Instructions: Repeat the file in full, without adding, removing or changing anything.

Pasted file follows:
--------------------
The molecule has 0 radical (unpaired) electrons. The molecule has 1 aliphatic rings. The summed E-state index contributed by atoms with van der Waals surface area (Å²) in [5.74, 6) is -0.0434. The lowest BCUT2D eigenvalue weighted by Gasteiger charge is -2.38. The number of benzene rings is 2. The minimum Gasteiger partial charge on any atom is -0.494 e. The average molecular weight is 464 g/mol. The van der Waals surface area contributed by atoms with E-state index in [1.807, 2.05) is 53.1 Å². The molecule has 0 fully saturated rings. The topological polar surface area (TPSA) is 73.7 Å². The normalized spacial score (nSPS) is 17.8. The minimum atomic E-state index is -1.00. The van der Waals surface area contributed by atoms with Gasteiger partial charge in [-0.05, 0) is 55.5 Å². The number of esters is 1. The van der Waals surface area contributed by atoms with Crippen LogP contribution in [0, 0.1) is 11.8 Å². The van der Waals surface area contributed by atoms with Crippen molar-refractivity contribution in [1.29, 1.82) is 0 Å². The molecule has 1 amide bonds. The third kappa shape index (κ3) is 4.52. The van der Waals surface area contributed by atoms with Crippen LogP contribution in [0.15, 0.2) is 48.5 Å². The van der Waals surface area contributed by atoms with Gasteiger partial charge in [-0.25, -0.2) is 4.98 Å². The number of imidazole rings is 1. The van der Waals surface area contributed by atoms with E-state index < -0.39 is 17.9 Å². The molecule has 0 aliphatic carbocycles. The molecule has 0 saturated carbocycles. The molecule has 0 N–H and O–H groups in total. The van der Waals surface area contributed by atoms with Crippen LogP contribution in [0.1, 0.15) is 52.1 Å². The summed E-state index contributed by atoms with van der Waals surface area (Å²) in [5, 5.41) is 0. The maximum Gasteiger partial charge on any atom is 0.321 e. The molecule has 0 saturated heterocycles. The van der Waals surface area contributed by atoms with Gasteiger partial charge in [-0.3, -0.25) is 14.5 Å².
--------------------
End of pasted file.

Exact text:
The molecule has 0 radical (unpaired) electrons. The molecule has 1 aliphatic rings. The summed E-state index contributed by atoms with van der Waals surface area (Å²) in [5.74, 6) is -0.0434. The lowest BCUT2D eigenvalue weighted by Gasteiger charge is -2.38. The number of benzene rings is 2. The minimum Gasteiger partial charge on any atom is -0.494 e. The average molecular weight is 464 g/mol. The van der Waals surface area contributed by atoms with E-state index in [1.807, 2.05) is 53.1 Å². The molecule has 0 fully saturated rings. The topological polar surface area (TPSA) is 73.7 Å². The normalized spacial score (nSPS) is 17.8. The minimum atomic E-state index is -1.00. The van der Waals surface area contributed by atoms with Gasteiger partial charge in [-0.05, 0) is 55.5 Å². The number of esters is 1. The van der Waals surface area contributed by atoms with Crippen LogP contribution in [0, 0.1) is 11.8 Å². The van der Waals surface area contributed by atoms with Crippen molar-refractivity contribution in [1.29, 1.82) is 0 Å². The molecule has 1 amide bonds. The third kappa shape index (κ3) is 4.52. The van der Waals surface area contributed by atoms with Crippen LogP contribution in [0.15, 0.2) is 48.5 Å². The van der Waals surface area contributed by atoms with Gasteiger partial charge in [-0.25, -0.2) is 4.98 Å². The number of imidazole rings is 1. The van der Waals surface area contributed by atoms with E-state index < -0.39 is 17.9 Å². The molecule has 0 aliphatic carbocycles. The molecule has 0 saturated carbocycles. The molecule has 0 N–H and O–H groups in total. The van der Waals surface area contributed by atoms with Crippen LogP contribution in [0.1, 0.15) is 52.1 Å². The summed E-state index contributed by atoms with van der Waals surface area (Å²) in [5, 5.41) is 0. The maximum Gasteiger partial charge on any atom is 0.321 e. The molecule has 0 saturated heterocycles. The van der Waals surface area contributed by atoms with Gasteiger partial charge in [-0.3, -0.25) is 14.5 Å².